to comment. In a statement, company officials said
they were confident they would prevail when all the
evidence was heard. “The few documents handpicked by
lawyers suing Pfizer and being reported by The New
York Times are not a fair representation of this body
of evidence,” the company said.
The documents show that in February 2000, Pharmacia
employees came up with a game plan on how they might
present the findings once they were available.
“Worse case: we have to attack the trial design if we
do not see the results we want,” a memo read. It went
on: “If other endpoints do not deliver, we will also
need to strategize on how we provide the data.”
Another document, a slide, proposed explaining poor
results through “statistical glitches.”
Pfizer officials said the memo appears to reflect
discussions by some Pharmacia employees about both the
Celebrex study and a similar study of Vioxx. The
slides, the company said, appeared to have been
prepared before the results were known and discussed
While officials were boasting of the study’s success,
employees behind the scenes were questioning its
value. In September 2000, Dr. Emilio Arbe, a Pharmacia
associate medical director, expressed his
After describing the decision to use the limited
results as “data massage,” Dr. Arbe wrote, “I wouldn’t
feel too comfortable presenting a fudged version of
In May 2001, Dr. Mona Wahba, who worked on Celebrex,
sent an e-mail to colleagues describing as
“cherry-picking” a new analysis that also used six
months of the results. Pfizer officials said Dr.
Wahba’s e-mail was sent after the full study became
known. In a deposition, Dr. Wahba said she did not
recall what she meant.
Dr. Samuel Zwillich, who wrote the “hook, line and
sinker” e-mail, testified in another deposition that
his comment probably had to do with his concerns
around a lesser claim that Celebrex led to less blood
loss than other drugs. Through a Pfizer spokesman, he
declined to comment.
Pfizer has argued that presenting the limited data was
legitimate because so many people taking a comparison
drug, diclofenac, dropped out, biasing the later
The controversy over the safety and effectiveness of
Celebrex continues today. Celebrex and Vioxx, which
was made by Merck, brought in billions in sales almost
as soon as they were introduced in the 1990s.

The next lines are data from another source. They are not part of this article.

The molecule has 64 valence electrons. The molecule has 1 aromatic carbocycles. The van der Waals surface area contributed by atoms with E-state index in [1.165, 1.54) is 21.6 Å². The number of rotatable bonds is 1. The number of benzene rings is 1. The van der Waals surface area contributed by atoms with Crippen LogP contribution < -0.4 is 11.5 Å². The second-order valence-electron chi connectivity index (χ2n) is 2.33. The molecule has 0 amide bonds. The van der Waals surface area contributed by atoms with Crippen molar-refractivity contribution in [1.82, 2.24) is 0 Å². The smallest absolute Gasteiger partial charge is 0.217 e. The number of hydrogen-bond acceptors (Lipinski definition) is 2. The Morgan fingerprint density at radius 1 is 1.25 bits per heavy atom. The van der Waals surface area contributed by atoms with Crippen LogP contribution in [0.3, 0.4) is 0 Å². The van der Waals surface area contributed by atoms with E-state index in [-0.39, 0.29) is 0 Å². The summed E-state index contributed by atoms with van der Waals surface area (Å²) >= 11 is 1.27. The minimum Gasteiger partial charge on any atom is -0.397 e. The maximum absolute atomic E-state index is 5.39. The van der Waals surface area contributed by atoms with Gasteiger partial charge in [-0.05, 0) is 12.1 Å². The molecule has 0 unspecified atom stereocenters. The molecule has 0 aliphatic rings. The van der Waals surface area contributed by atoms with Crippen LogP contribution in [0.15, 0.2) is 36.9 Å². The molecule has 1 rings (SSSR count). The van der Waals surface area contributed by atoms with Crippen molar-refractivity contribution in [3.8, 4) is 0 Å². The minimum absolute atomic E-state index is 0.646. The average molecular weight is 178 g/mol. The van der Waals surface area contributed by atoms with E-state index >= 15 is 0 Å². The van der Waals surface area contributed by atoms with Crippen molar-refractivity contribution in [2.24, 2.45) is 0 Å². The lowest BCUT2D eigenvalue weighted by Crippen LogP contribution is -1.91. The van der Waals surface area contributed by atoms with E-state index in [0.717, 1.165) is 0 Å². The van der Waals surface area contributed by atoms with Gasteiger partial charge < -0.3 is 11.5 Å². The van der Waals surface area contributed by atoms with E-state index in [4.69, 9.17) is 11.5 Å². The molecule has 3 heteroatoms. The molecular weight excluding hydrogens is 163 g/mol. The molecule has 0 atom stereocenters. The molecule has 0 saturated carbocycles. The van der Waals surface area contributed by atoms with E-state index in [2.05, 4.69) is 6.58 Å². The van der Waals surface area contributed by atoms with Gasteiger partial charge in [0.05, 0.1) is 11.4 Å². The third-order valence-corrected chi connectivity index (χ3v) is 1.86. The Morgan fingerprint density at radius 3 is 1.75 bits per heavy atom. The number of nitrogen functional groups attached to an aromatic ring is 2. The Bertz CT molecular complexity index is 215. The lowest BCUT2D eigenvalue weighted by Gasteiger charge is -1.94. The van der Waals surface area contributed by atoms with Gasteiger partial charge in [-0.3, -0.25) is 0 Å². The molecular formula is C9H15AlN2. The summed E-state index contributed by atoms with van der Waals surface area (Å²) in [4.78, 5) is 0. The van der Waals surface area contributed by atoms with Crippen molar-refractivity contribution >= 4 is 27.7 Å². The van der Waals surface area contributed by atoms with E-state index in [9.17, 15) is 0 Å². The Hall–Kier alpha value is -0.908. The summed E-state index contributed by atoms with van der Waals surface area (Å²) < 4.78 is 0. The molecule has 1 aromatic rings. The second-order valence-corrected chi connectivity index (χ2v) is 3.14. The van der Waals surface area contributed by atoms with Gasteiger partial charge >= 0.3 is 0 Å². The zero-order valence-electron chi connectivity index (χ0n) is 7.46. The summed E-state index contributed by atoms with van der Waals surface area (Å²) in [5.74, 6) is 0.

But the excitement skidded to a halt in 2004, when
Merck withdrew Vioxx after studies linked it to an
increased risk for heart attacks. Some studies
indicated that Celebrex, too, carried elevated risks.
In part to address those concerns, Pfizer announced in
2005 that it was starting a trial that would compare
the heart risk for Celebrex with ibuprofen, the drug
in Advil and Motrin, and naproxen, which is sold as
Aleve. The trial is not expected to be finished until
2014 when the Celebrex patent expires.
Dr. Steven Nissen, the Cleveland Clinic cardiologist
who is overseeing the trial, said Pfizer has spent
hundreds of millions of dollars and enrolled 18,000
patients. Recruiting has been difficult, he said, in
part because European Union countries have barred
patients with heart risks.
Dr. Nissen dismissed claims from critics that Pfizer
has been delaying the trial out of fears about its
outcome. “The last thing in the world I want to do is
to be sitting here twiddling my thumbs with a public
health concern,” he said.
Others were not so sure.
“One could draw conclusions,” Dr. Alastair J. J. Wood,
who was chairman of the F.D.A. advisory panel that
examined COX-2 inhibitors, said recently. He is a
partner at Symphony Capital, which invests in drug
development. “It clearly would have been nice to have
had this information long ago.”
Despite its success, Celebrex’s place among pain drugs
is not settled. According to Pfizer, 93 percent of
insured patients have access to Celebrex.
Some doctors said Celebrex has advantages because it
can be taken once a day and studies have shown that it
causes less stomach discomfort than other drugs,
although some have argued those types of findings are
not always reliable.
“You’re dealing with softer, subjective endpoints,”
said Garret FitzGerald, chairman of pharmacology at
the University of Pennsylvania.
There is still no clinical proof that Celebrex is
better at preventing serious gastrointestinal
Dr. David Borenstein, who conducted some trials of
Celebrex for Pharmacia, said the drug relieved pain in
some patients when other drugs failed. “It’s easy to
talk about theoreticals when you’re not hurting,” he